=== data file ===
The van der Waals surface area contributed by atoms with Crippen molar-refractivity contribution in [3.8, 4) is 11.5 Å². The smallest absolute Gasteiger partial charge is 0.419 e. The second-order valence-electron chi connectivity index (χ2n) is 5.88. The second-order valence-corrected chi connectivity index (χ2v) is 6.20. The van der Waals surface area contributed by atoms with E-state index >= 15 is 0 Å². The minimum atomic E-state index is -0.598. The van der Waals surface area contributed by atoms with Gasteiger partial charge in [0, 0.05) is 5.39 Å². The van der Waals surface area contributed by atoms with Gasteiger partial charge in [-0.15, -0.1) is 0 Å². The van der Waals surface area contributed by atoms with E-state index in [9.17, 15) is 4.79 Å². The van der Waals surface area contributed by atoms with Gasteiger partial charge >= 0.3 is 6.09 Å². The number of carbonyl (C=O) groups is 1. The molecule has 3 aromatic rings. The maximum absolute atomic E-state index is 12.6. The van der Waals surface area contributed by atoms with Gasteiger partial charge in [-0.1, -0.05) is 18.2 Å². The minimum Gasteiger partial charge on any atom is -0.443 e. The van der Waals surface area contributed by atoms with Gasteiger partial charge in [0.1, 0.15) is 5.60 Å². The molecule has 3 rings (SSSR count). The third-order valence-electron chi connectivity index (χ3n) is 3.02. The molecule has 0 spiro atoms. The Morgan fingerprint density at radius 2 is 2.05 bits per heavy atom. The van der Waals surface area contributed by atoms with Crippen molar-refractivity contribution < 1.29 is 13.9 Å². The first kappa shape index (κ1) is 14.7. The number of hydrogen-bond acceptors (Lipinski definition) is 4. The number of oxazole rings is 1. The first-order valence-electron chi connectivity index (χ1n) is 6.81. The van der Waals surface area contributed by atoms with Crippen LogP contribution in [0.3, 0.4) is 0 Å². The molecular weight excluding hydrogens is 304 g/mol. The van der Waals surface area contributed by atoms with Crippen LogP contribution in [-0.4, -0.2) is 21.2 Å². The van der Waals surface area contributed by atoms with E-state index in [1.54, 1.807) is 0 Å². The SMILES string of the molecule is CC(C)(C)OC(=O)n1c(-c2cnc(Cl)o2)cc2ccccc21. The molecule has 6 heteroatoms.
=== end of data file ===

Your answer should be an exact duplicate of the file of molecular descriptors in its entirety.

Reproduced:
The van der Waals surface area contributed by atoms with Crippen molar-refractivity contribution in [3.8, 4) is 11.5 Å². The smallest absolute Gasteiger partial charge is 0.419 e. The second-order valence-electron chi connectivity index (χ2n) is 5.88. The second-order valence-corrected chi connectivity index (χ2v) is 6.20. The van der Waals surface area contributed by atoms with E-state index >= 15 is 0 Å². The minimum atomic E-state index is -0.598. The van der Waals surface area contributed by atoms with Gasteiger partial charge in [0, 0.05) is 5.39 Å². The van der Waals surface area contributed by atoms with Gasteiger partial charge in [-0.15, -0.1) is 0 Å². The van der Waals surface area contributed by atoms with E-state index in [9.17, 15) is 4.79 Å². The van der Waals surface area contributed by atoms with Gasteiger partial charge >= 0.3 is 6.09 Å². The number of carbonyl (C=O) groups is 1. The molecule has 3 aromatic rings. The maximum absolute atomic E-state index is 12.6. The van der Waals surface area contributed by atoms with Gasteiger partial charge in [-0.1, -0.05) is 18.2 Å². The minimum Gasteiger partial charge on any atom is -0.443 e. The van der Waals surface area contributed by atoms with Gasteiger partial charge in [0.1, 0.15) is 5.60 Å². The molecule has 3 rings (SSSR count). The third-order valence-electron chi connectivity index (χ3n) is 3.02. The molecule has 0 spiro atoms. The Morgan fingerprint density at radius 2 is 2.05 bits per heavy atom. The van der Waals surface area contributed by atoms with Crippen molar-refractivity contribution < 1.29 is 13.9 Å². The first kappa shape index (κ1) is 14.7. The number of hydrogen-bond acceptors (Lipinski definition) is 4. The number of oxazole rings is 1. The first-order valence-electron chi connectivity index (χ1n) is 6.81. The van der Waals surface area contributed by atoms with Crippen LogP contribution in [0.3, 0.4) is 0 Å². The molecular weight excluding hydrogens is 304 g/mol. The van der Waals surface area contributed by atoms with Crippen LogP contribution in [-0.4, -0.2) is 21.2 Å². The van der Waals surface area contributed by atoms with E-state index in [1.54, 1.807) is 0 Å². The SMILES string of the molecule is CC(C)(C)OC(=O)n1c(-c2cnc(Cl)o2)cc2ccccc21. The molecule has 6 heteroatoms.